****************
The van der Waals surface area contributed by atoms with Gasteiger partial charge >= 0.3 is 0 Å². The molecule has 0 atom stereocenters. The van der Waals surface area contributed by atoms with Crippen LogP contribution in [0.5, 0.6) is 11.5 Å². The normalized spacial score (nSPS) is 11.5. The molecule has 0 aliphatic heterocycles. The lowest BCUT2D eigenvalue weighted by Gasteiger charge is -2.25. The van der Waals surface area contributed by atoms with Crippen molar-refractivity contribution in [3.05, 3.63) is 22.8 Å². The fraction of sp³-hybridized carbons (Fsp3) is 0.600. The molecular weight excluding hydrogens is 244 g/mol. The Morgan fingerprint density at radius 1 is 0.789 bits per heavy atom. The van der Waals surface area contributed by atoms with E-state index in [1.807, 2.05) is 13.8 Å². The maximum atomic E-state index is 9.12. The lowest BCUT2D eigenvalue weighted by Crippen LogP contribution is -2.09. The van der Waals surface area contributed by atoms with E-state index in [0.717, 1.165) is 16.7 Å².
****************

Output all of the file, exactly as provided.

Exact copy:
The van der Waals surface area contributed by atoms with Gasteiger partial charge >= 0.3 is 0 Å². The molecule has 0 atom stereocenters. The van der Waals surface area contributed by atoms with Crippen LogP contribution in [0.5, 0.6) is 11.5 Å². The normalized spacial score (nSPS) is 11.5. The molecule has 0 aliphatic heterocycles. The lowest BCUT2D eigenvalue weighted by Gasteiger charge is -2.25. The van der Waals surface area contributed by atoms with Crippen molar-refractivity contribution in [3.05, 3.63) is 22.8 Å². The fraction of sp³-hybridized carbons (Fsp3) is 0.600. The molecular weight excluding hydrogens is 244 g/mol. The Morgan fingerprint density at radius 1 is 0.789 bits per heavy atom. The van der Waals surface area contributed by atoms with E-state index in [1.807, 2.05) is 13.8 Å². The maximum atomic E-state index is 9.12. The lowest BCUT2D eigenvalue weighted by Crippen LogP contribution is -2.09. The van der Waals surface area contributed by atoms with E-state index in [0.717, 1.165) is 16.7 Å².